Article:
I am a proud disability advocate in New Brunswick. With the Department of Social Development conducting a review of its social assistance policies, I call on New Brunswickers to join calls to abandon policies that discriminate against people with disabilities, including the Household Income Policy.
For those of you that have been following my journey, you know that I am currently engaged. My partner is able-bodied, but due to the household income policy, if I was to marry him, I would put my livelihood in jeopardy.
I have cerebral palsy and as a result of this, I am unable to work and so I rely on social assistance. Having never been able to work, I do not have access to the federal Disability Canada Pension Plan, and so social assistance is my only option. There are no other options for me.
I am thankful that the Department of Social Development currently provides me with income assistance, a rent subsidy, provincial health card, and home care support. It has been a true Godsend. However, if and when I marry (something I long to do), I will be considered a unit with my partner. What does this mean? It means that because I fell in love with an able-bodied and employed man, I am at risk of losing all the social supports that I need to live.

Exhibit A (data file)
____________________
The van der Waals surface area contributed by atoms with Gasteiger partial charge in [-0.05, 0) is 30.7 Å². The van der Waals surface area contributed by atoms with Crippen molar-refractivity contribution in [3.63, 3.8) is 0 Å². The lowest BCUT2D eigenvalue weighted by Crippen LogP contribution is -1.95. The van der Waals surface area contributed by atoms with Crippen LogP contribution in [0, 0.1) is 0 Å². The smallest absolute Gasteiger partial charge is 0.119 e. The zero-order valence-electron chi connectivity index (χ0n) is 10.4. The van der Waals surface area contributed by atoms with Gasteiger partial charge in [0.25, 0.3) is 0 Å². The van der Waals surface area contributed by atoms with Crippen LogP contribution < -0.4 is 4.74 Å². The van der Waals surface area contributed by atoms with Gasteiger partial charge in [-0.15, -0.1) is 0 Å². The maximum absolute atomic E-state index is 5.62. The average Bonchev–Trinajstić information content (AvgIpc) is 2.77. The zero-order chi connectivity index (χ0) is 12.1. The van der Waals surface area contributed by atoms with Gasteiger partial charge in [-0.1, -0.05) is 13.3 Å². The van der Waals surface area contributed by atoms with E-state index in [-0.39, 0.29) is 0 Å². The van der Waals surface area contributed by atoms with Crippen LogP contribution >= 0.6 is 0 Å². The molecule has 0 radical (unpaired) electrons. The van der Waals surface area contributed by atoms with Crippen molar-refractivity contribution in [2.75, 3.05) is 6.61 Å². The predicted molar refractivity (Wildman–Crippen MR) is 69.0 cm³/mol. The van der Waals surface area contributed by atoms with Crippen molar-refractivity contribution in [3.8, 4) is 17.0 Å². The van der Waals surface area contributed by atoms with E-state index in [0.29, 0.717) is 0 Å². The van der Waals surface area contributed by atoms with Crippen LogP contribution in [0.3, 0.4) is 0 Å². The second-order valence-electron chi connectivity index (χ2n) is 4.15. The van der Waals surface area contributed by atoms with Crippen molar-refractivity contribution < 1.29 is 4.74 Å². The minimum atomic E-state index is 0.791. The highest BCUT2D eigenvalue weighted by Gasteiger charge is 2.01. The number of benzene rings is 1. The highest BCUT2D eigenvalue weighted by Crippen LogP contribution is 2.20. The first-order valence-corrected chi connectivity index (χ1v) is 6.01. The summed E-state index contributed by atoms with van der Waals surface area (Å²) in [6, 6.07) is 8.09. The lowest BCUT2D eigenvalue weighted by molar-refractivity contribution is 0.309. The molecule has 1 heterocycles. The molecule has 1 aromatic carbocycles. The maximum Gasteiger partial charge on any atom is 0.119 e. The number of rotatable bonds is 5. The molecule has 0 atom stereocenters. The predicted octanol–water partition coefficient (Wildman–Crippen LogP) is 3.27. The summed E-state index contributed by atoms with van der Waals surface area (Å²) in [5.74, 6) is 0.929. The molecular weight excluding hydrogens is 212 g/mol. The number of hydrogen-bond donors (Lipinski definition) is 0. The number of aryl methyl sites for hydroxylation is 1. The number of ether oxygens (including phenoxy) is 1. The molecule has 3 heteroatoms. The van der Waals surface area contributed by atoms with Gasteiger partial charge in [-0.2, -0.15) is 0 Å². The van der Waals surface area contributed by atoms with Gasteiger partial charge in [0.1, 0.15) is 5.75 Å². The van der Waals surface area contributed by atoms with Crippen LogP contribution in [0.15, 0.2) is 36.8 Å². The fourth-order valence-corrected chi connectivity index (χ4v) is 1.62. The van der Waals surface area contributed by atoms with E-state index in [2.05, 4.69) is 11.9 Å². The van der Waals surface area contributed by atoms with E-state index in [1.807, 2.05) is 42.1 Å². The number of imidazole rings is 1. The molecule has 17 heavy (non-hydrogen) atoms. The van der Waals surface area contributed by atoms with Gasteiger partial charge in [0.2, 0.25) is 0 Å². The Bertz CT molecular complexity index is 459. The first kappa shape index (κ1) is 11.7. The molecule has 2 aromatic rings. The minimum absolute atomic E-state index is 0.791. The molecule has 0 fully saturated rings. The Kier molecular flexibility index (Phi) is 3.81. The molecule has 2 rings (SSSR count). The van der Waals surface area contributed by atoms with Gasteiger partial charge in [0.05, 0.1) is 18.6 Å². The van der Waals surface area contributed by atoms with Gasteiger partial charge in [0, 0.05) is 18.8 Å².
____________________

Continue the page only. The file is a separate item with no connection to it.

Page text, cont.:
Based on the Household Income Policy, my partner and I would make “too much” as a combined unit for me to qualify for the support I am currently receiving. To be clear, the love of my life takes home a very modest income, which is barely enough to feed two people. His income is definitely not enough to pay for my special needs as a person with a disability.
As for the “provincial health card” (famously known as “the white card”), getting to keep it would depend on whether we can show a financial need, that is if our medical expenses put us in a deficit.
In this world of equal rights for all, does this sound like a policy that should exist for people with disabilities in our province? Are you okay with me not being able to be in a relationship and have lifetime companionship due to the province potentially stripping away the services I so desperately need? Is this equal marriage rights for everyone?
Join me here next month as I continue my series on housing challenges for people with disabilities.
Kaitlyn Layden is a disability rights advocate in New Brunswick.